Well, a nice guy named Bryan took the XJR off my hands tonight for $7200. I think he got a good deal, and while I’m sad to see the car go, I’m now going to be able to bring Reggie, the ’63 MGB roadster up here.
The easiest way to fix up a house or a car is to sell it. All those little jobs you put off for months and months suddenly get fixed, and you wonder why you didn’t do it ages ago. Am I the only one who does this?
Case in point: The driver’s seat of the XJR has one motor that makes noise but doesn’t do anything. It is supposed to raise and lower the front of the seat base…and now it does. It took all of five minutes to fix, too. I’ve been living with it inoperative since I bought the car…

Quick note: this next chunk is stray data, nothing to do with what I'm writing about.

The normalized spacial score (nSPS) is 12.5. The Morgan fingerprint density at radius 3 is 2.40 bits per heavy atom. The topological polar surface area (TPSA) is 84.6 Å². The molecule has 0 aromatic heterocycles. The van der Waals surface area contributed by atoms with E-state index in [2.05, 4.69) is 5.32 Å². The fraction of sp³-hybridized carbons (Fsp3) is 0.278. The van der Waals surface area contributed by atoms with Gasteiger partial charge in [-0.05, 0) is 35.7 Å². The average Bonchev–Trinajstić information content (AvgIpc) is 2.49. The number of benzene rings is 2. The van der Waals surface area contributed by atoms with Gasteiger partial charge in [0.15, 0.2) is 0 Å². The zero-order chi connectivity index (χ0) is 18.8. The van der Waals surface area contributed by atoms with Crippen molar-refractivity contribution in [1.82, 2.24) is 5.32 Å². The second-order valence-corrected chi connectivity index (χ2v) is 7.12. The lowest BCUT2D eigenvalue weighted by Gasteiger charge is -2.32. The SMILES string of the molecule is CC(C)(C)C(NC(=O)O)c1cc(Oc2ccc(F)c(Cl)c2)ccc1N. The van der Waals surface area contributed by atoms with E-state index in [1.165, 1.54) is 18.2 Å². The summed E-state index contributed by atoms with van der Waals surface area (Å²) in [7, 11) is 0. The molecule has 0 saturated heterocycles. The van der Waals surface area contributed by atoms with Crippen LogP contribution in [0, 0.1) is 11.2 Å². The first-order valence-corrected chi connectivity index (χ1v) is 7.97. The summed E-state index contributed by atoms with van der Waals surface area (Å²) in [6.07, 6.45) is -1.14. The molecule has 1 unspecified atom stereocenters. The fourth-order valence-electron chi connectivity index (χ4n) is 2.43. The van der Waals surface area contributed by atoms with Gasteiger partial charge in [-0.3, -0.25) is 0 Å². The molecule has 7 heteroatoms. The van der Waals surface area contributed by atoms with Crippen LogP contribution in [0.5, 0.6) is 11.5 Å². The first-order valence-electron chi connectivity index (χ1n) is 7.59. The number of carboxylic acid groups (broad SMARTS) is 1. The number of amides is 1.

I took the XJR across on the ferry today to show a potential purchaser. All went well, but the minute he went on his way, the idler pulley for the supercharger seized and immediately went to pieces. How’s that for timing?
If it’s so easy to get “suckered” into buying a used Jaguar of recent vintage, why is it so hard to find someone else to do so when it’s time for it to go?
Among certain enthusiasts, the call of the Jaguar isn’t a snarl, it’s a sweet siren’s song. It lures us towards the rocks where we’ll inevitably be smashed, yet we’re powerless to resist.